The clock keeps on ticking as many Baby Boomers consider retirement. If many retire, it will leave a huge void in leadership for most organizations. With the rocky rollercoaster ride of the stock market, Baby Boomers don’t enjoy life as much because of the decrease in their disposable income. Some individuals have the extra burden of caring for parents, children, and even grandparents.
These realities of life keep Baby Boomers working well beyond their anticipated retirement. Andy Hines, the director of Customer Projects at the Social Technologies, predicts that Baby Boomers will refine the meaning of retirement and notes, “U.S. Baby Boomers are choosing post-work lifestyles that don’t resemble the stereotype of the quaint, restful senior citizen.” In fact, Baby Boomers are the top leaders of most organizations and will find it difficult to separate themselves from their positions of power and influence.
Other observers believe that Baby Boomers will leave graciously and pass the baton to the next generation of leaders. I have my own doubts about the outcome. Columnist Daniel Kadlec wrote a USA Today article, “‘Me Generation’” becomes ‘We Generation,’” about the virtue of this Baby Boomer transformation. A Department of Labor report, “Futurework: Trends and Challenges for the Work in the 21st Century,” reveals that this rapid demographic shift will impact the future dynamics of organizations.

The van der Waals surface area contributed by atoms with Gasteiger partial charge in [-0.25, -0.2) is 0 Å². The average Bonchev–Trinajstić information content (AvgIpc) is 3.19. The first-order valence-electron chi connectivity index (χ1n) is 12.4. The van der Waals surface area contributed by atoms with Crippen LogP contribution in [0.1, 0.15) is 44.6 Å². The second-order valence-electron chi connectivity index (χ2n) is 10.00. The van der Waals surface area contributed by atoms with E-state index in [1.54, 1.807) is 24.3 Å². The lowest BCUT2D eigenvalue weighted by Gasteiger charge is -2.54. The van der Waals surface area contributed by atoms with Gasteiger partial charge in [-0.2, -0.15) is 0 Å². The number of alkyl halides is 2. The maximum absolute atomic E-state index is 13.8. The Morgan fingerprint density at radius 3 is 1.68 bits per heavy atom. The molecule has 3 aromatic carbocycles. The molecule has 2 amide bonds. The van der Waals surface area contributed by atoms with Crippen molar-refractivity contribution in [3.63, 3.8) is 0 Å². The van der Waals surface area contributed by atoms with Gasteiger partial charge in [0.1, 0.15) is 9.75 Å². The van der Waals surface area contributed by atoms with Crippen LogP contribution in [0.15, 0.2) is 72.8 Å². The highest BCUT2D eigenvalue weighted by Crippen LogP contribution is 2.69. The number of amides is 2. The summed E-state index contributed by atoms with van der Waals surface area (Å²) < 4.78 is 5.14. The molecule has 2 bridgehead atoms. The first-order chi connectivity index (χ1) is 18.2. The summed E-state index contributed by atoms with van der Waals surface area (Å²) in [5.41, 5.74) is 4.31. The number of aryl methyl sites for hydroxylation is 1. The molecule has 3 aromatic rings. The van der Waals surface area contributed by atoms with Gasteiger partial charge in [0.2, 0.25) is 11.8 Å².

Yet, many seasoned experts, who are primarily Baby Boomers, downplay the impact of the younger generation. This observation goes to the heart of the “Me Generation.” Based on my past career experience, many of these individuals will struggle to relinquish power and influence over their organizations. Therefore, we must wait to see if this generation follows through on these claims.
Are Baby Boomers now transformed into “We Generation” leaders? Clearly, the storyline is incomplete because we do not understand how Baby Boomers will respond to these future changes. Unlike hard science, futurism provides a window of many possibilities. Some people paint a smooth transition of power for the Baby Boomer generation. Others don’t! What if Baby Boom managers refuse to relinquish their positions and neglect the development of future leaders? Therefore, many different scenarios will continue to play out in various settings and industries.
Will organizations be able to cope with a massive exodus of Baby Boomers? Can Baby Boomers leave authority and title behind since these things so easily defined many of them?
© 2011 by Daryl D. Green